Sorry, Grover Norquist, but there is broad consensus in Congress that taxes will in fact be going up on the wealthiest Americans in 2013. In a new National Journal Insiders poll, all Democrats polled and 88 percent of Republicans said they believed tax rates were bound to rise, either in a deal to avert the fiscal cliff or by taking the plunge over. Members, however, were split when it came to predicting the outcome of entitlement cuts.
Do you believe tax rates on the wealthiest Americans will go up in 2013?
Do you think cutbacks or "reforms" to entitlements will be included in a fiscal-cliff package?
With fewer than three weeks until the end of the year, it’s become increasingly clear that members of Congress believe that President Obama is holding most of the cards.
“Taxes on all Americans rise unless the President, a Democratic Senate and a Republican House act,” said one Republican Insider. “Given that leverage, why would Obama give in on what he has advocated for two years -- higher taxes on the wealthy?”
The real leverage, Republicans say, is that the President seems more than willing to go over the cliff if Republicans aren’t willing to make a deal. Some even believe that’s what the President would rather do.
“Taxes will go up for everyone because the president wants us to go over the fiscal cliff so more revenue comes in,” said a GOP Insider. “He doesn’t say this, but clearly by not negotiating this is where he is.”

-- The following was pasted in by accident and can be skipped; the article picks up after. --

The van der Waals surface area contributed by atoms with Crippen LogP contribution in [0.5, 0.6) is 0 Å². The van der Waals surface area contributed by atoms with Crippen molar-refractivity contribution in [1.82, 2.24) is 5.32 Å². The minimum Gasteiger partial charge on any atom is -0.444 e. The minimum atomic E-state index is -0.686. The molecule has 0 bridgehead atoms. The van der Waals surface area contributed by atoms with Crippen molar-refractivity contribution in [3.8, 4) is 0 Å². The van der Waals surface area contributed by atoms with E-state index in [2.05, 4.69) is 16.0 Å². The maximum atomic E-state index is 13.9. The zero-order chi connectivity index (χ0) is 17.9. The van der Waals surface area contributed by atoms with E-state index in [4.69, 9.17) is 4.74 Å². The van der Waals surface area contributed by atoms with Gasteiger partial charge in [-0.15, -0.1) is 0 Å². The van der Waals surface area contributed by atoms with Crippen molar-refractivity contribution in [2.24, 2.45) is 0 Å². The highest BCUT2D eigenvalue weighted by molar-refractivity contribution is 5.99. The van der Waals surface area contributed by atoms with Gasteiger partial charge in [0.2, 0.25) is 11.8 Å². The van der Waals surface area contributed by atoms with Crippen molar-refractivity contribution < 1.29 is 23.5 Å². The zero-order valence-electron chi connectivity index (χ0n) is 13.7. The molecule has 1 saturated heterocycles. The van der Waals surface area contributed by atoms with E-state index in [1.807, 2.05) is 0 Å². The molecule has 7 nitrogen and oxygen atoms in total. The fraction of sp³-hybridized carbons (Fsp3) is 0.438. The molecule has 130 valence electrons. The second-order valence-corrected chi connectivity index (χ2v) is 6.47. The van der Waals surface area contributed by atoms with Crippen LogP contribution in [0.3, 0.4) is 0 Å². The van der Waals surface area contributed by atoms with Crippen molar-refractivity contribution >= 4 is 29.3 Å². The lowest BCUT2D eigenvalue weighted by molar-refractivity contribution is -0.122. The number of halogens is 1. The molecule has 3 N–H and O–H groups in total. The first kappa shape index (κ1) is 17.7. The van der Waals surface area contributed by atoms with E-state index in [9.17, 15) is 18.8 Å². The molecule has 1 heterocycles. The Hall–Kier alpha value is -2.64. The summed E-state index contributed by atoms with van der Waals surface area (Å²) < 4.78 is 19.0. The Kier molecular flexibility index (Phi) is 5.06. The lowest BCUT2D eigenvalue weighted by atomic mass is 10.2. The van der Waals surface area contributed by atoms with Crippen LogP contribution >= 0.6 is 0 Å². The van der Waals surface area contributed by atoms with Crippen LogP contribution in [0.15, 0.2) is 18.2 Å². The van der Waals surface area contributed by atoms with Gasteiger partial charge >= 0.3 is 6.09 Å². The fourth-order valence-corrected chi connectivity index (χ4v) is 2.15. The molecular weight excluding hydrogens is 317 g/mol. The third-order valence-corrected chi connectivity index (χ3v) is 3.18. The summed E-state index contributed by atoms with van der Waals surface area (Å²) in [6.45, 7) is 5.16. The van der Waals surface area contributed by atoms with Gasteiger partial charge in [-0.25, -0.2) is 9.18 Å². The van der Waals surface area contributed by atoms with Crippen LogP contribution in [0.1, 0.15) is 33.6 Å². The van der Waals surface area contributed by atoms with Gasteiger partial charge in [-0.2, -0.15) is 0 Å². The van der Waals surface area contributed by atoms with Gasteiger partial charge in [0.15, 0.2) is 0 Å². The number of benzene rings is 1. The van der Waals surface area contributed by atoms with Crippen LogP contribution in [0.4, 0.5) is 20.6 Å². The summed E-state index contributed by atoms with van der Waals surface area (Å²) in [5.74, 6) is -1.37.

This is exactly the kind of talk Democrats like to hear, and they aren’t afraid to rub it in a little.
“The Democrats campaigned on raising taxes for the wealthiest and won,” said one Democratic Insider. “Promises made will be promises kept.”
“With or without a deal, the wealthiest are going to be looking at the same rates they paid in the 90s,” said another. “And they all seemed to do just fine then.”
If there is some degree of certainty about taxes going up, the parties are much more split on whether there will be cuts to entitlements in a fiscal cliff package. Where 63 percent of Democrats say there will be entitlement cuts, only 29 percent of Republicans feel that way. In other words, both sides feel a bit pessimistic about getting their way on this one.
“Not much reform but cuts, yes!” said one Democrat.
“The big concern is whether Obama will give more than appropriate away or will he fight for these issues as much as he is for tax equity,” said another.
And where Democrats are concerned that the president may give too much away, Republicans fear the opposite.
“President doesn’t have the political courage to take the steps necessary to address entitlements,” said one Republican.